President Trump’s May 1 remarks about Andrew Jackson and the Civil War may point to something more problematic than a lack of historical knowledge. “I mean, had Andrew Jackson been a little later you wouldn’t have had the Civil War….he had a big heart. He was really angry that he saw what was happening with regard to the Civil War, he said ‘There’s no reason for this.'”
Trump is not just uninformed; he is promoting a revised history, and I doubt that it’s accidental.
Educated in a southern high school, I learned that the Civil War was not fought over slavery but over states’ right to secede from the Union. A friend, an intelligent woman, recently said she graduated from high school uncertain about who had won the Civil War. Only a year ago I listened to a young libertarian/survivalist couple enthusiastically tell about a writer popular with them and their friends. The Civil War was not fought over slavery, the author has written.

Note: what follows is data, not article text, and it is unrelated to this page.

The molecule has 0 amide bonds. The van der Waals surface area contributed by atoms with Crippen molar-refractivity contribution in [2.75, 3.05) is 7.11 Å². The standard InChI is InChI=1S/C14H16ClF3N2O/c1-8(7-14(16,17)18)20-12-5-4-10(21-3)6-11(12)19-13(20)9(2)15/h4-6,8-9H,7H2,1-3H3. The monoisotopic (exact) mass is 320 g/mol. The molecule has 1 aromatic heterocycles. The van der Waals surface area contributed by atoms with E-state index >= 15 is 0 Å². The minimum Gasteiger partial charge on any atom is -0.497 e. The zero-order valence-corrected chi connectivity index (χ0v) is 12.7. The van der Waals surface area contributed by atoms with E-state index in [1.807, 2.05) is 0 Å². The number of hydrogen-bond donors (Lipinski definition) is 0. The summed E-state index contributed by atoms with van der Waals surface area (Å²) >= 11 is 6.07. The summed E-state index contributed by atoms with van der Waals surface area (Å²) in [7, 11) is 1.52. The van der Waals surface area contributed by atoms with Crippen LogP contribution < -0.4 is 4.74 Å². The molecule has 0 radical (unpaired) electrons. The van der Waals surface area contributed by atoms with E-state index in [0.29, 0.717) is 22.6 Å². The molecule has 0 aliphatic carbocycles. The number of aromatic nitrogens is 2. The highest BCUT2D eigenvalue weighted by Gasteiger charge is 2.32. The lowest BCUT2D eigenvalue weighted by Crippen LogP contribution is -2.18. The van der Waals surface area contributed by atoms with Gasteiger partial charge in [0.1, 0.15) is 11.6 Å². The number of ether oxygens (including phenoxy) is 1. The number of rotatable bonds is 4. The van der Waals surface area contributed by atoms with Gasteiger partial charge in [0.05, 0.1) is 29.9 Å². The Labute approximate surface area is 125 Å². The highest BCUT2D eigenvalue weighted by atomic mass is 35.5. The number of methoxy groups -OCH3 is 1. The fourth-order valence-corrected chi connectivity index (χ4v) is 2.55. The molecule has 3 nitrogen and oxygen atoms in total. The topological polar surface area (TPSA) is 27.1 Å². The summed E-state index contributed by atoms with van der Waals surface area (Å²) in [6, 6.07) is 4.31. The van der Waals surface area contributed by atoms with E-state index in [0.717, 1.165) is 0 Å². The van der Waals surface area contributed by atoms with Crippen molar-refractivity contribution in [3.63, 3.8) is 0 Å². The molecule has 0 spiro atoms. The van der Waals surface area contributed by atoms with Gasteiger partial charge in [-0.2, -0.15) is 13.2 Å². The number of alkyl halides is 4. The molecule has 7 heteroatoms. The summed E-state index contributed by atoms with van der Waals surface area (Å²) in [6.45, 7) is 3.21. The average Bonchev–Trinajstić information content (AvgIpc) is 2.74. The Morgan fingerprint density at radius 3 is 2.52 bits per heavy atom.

We’ve seen Trump’s ability to creative alternative facts: his inauguration was attended by more people than any other in history; President Barack Obama wiretapped Trump Tower. The news on TV is mostly fake news.
Maybe it is not ignorance, but a strategy for concentrating political power. “A totalitarian makes war on truth, perverts the assumptions that underlie critical thinking, and masters the dark art of propaganda” (Cynthia Tucker, http://www.pressconnects.com/story/opinion/columnists/2017/03/20/trumps-supporters-still-back-himregardless-debunked-lies/99274946/).
Is Trump deliberately promoting a revisionist view of history? If so, to what end? Who will benefit? Who will be the losers?
Nancy Werking Poling is author of Before It Was Legal: a black-white marriage (1945-1987).